really do it justice as the water running around the edges and over the silvery grey stone created a very cooling effect.  This garden also amused me as it didn’t look anything like its sketch in the show guide.  Not being an expert, I can only assume that it did broadly meet its brief even if the general layout turned out somewhat different!  Of course this may also explain why it scored a Silver medal rather than anything higher.

On the BBC TV coverage, Monty Don and Joe Swift were criticising some of the designers of various charity sponsored gardens for trying too hard in getting their message across.  I’m not sure whether they would include the Dogs Trust in this but it was by far our favourite garden.  Created with an immense sense of fun, the planting was also beautiful (my favourite purple with hints of yellow and cream) but I couldn’t help feel that the calming water feature would have been anything but calm if you had a real dog romping around in it!  The spaniel owning lady standing next to me clearly agreed.  Interestingly the Dogs Trust representative said that they are incorporating water features into all of their centres as the dogs love it so much – I bet they do!

Of the smaller gardens, another favourite of ours was the Sussex garden created by Wil 28149447905_aaedbd9922_mWilliams, a young designer who is also part of the RHS apprenticeship scheme.  This scored a Silver medal in the City gardens category and featured familiar Sussex knapped flint along with, yes you’ve guessed it, more purple flowers!  In this case Salvias alongside Foxgloves and the unique ‘Pride of Sussex’ wildflower which is only found on the South Downs.

The Conceptual Gardens are unique to Hampton Court and I enjoyed the range of styles along with the intellectual challenges they posed.  They also provide a refreshing contrast to the other show gardens.  There is only so much beautiful herbaceous planting you can take in one day and so to emerge from the tightly packed Summer gardens into the wide open field sporting the green turf pyramid of the Wormhole was refreshing.  I will, however, confess to almost walking past Greenhouse Effect, a garden that featured four greenhouses in a row (which made it rather look like a sales exhibit), each of which symbolised an effect of climate change.  J’s favourite Conceptual garden was the Red Thread, a garden based on a Chinese belief that you are connected to everyone you encounter in life by a thread.  I’m not sure that I have an overall favourite but the UNHCR Border Control garden was certainly moving with its exterior rugged planting contrasting with its interior softer flowers.  The guide pointed me towards a life jacket and a teddy bear strewn next to the barbed wire fence and told me that these had been found on the shores of Lesbos in Greece within the last few weeks.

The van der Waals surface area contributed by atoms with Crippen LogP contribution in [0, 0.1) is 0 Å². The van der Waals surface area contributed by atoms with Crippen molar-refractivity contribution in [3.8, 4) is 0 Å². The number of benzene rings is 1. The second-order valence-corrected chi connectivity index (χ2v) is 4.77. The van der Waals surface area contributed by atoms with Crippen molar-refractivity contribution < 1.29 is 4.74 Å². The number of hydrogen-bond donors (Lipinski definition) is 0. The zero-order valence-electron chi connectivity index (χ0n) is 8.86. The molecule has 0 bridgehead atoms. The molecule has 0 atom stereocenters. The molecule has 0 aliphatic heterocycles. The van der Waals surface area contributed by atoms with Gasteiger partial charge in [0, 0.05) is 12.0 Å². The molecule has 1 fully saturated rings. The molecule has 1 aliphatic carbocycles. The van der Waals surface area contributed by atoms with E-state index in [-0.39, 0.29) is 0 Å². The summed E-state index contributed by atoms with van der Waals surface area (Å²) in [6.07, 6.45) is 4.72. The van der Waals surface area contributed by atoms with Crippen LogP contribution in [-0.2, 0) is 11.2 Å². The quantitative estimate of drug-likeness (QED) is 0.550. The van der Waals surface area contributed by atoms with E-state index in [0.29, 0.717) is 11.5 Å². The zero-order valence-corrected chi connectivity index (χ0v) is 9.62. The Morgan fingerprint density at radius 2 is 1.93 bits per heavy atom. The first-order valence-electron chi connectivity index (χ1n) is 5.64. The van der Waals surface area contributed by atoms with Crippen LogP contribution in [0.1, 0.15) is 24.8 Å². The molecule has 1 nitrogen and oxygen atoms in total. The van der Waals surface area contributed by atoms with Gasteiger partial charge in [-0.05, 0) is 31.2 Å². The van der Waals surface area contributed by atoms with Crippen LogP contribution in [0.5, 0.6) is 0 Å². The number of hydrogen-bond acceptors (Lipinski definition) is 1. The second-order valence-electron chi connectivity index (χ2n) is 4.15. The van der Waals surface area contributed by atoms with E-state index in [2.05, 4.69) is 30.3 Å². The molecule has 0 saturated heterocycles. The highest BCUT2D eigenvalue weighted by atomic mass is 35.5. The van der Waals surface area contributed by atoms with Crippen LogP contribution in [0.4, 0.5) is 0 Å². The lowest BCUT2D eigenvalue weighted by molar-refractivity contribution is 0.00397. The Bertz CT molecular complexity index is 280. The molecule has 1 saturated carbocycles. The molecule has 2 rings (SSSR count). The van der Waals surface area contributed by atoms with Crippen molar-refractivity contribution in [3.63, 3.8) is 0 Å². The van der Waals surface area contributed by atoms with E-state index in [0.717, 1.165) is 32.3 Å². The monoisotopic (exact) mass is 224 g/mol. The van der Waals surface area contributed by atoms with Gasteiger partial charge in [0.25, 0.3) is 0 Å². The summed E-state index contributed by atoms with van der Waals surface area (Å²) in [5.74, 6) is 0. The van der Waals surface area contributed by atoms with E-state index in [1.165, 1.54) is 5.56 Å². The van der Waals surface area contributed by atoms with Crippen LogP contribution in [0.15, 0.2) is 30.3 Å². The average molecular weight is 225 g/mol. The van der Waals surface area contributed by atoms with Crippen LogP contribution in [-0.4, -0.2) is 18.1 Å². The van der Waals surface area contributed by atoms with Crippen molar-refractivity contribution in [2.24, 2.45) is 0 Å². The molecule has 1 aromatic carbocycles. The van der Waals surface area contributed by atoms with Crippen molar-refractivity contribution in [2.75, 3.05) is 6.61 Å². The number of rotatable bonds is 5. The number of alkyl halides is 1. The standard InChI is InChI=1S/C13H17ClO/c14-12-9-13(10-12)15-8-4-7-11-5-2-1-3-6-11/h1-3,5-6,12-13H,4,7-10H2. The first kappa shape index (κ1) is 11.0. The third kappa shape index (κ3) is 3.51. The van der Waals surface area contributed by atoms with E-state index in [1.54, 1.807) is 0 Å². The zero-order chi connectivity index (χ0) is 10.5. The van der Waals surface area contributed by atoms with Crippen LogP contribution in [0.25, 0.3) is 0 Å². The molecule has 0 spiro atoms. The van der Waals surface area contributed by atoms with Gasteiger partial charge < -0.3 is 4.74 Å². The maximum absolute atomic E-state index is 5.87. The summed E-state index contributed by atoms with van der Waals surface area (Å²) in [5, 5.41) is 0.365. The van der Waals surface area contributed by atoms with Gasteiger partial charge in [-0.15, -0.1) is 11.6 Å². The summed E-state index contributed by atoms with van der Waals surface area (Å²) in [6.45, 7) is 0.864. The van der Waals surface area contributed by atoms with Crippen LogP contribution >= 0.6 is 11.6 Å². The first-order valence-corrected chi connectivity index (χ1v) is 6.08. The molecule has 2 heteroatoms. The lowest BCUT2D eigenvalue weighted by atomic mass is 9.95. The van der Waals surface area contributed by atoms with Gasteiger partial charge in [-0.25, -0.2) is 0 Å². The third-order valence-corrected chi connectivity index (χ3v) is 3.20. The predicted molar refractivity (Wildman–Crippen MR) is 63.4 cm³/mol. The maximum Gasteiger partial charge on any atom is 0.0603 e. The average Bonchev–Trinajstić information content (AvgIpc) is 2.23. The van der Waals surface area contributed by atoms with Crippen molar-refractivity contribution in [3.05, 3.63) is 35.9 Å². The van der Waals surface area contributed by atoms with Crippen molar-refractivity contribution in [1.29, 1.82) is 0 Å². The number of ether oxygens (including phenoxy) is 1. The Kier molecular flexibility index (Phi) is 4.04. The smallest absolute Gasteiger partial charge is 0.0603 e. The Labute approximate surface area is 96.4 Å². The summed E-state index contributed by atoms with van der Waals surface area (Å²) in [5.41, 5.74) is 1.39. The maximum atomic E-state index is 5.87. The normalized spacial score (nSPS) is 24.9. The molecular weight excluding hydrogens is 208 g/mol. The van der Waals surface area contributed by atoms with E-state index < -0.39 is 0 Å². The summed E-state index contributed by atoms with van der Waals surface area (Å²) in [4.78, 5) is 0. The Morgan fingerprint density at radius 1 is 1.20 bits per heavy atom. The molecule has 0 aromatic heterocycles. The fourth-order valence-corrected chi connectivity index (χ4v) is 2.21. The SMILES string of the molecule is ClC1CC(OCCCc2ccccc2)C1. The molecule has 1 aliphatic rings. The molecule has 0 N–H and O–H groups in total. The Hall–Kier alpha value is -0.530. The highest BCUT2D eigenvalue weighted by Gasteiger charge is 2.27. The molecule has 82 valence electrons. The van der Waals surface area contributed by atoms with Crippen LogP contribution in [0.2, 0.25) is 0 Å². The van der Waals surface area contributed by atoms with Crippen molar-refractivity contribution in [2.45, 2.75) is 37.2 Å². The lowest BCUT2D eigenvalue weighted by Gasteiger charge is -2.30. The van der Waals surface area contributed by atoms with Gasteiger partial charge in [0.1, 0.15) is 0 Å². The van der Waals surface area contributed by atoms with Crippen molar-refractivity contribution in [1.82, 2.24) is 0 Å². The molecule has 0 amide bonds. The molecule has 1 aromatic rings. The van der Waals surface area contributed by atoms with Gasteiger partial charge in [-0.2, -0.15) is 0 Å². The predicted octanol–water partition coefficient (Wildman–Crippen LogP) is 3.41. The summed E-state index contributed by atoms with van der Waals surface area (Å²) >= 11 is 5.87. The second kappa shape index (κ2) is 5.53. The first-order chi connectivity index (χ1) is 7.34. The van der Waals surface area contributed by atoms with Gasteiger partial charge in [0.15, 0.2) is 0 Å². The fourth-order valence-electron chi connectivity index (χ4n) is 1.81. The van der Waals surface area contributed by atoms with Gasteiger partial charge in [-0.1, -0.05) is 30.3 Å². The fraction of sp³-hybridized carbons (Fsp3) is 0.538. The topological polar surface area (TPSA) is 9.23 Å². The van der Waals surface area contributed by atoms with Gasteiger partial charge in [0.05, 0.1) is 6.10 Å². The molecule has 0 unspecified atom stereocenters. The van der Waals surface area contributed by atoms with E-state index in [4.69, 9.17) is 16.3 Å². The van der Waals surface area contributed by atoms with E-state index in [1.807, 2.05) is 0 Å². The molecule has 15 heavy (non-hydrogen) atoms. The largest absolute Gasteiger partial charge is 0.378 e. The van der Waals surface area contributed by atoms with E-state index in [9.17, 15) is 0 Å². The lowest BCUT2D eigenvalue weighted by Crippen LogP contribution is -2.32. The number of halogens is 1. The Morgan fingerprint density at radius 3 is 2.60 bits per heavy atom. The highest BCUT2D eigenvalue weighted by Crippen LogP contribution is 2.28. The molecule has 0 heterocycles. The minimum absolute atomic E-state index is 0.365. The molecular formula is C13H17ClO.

But this blog isn’t about reviewing a flower show, it’s about what happens outside the backdoor.  Of course one of the attractions of Hampton Court as compared to, for example Chelsea, is that you can purchase plants on the spot.  We were very good until we entered the Floral Marquee where I just happened to conclude my long term search for the right hydrangea to go in a dark, damp corner.  I’m not a great fan of hydrangeas and so I’ve dithered a great deal over this but the winning combination of blue buds that evolve into cream flowers that deepen to dark purple meant that Kardinal Violet made its way home with us!  We also added a white agapanthus to our collection, a creamy white thalictrum and a stunning little coreopsis ‘ladybird’ which promises to add some late summer zing to the border with its deep red / orange flowers.  If only this gale would now stop blowing so that they could all settle their roots in and make themselves at home.